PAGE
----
Decoding the Cocktail Menu: 5 Steps to Ordering a Drink You’ll Love

The first ingredient is a key, but even the glass offers a clue.

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Roberts & June

Roberts & June are Washington D.C.-based cocktail bloggers and bartenders.

Savoy Gimlet

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In this recipe, we’ve replaced the gin base with vermouth, making for a lower alcohol drink with a lovely, delicate flavor. It’s not too far off from the original, but enough for a genuine change of pace.


1. Combine the sugar and lime juice in a cocktail shaker, and stir to dissolve the sugar.

2. Add the vermouth to the shaker.

3. Fill with ice above the level of the liquid.

4. Shake vigorously for at least 20 seconds.

5. Strain into a cocktail glass. Garnish.

Saint Scotch

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One of the many things we love about the Negroni is the way it serves as a template for other recipes, like this one. If you’re a St. Germain lover, use it as your gateway to whiskey. If you’re a whiskey lover, let it bring out your softer side.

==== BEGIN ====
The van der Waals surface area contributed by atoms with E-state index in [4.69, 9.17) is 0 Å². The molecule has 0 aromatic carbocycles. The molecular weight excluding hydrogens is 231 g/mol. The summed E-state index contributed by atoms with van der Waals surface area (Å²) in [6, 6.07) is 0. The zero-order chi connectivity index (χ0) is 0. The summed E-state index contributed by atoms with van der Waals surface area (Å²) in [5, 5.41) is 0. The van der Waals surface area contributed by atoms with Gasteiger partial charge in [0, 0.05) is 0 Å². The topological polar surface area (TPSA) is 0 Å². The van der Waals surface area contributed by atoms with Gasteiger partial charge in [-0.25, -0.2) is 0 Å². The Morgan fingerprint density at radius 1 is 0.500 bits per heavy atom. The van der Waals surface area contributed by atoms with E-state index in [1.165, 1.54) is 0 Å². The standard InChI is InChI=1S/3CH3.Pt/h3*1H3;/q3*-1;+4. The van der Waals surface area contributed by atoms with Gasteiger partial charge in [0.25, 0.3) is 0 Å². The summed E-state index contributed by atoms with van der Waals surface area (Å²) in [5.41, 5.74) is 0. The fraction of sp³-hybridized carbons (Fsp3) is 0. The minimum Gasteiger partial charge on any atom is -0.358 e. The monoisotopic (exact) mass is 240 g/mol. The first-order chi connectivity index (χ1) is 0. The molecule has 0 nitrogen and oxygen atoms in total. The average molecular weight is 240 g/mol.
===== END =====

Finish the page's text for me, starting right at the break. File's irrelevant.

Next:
1. Combine the whiskey, St. Germain, and vermouth in a mixing glass.

2. Add ice to the level of the liquid.

3. Stir until the ice has noticeably melted.

4. Strain into a cocktail glass. Garnish.

Honey Oh So Sweet

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Honey oh so sweet and gin. Switch it up. An old fashioned doesn’t have to be made with whiskey. Try gin instead, and you’ll find the same comforting warmth, but with a little more brightness as well.


1. Pour the honey into the bottom of an old fashioned glass.

2. Add the bitters and gin.

3. Stir gently to combine.

4. Add ice — one large cube if you have it.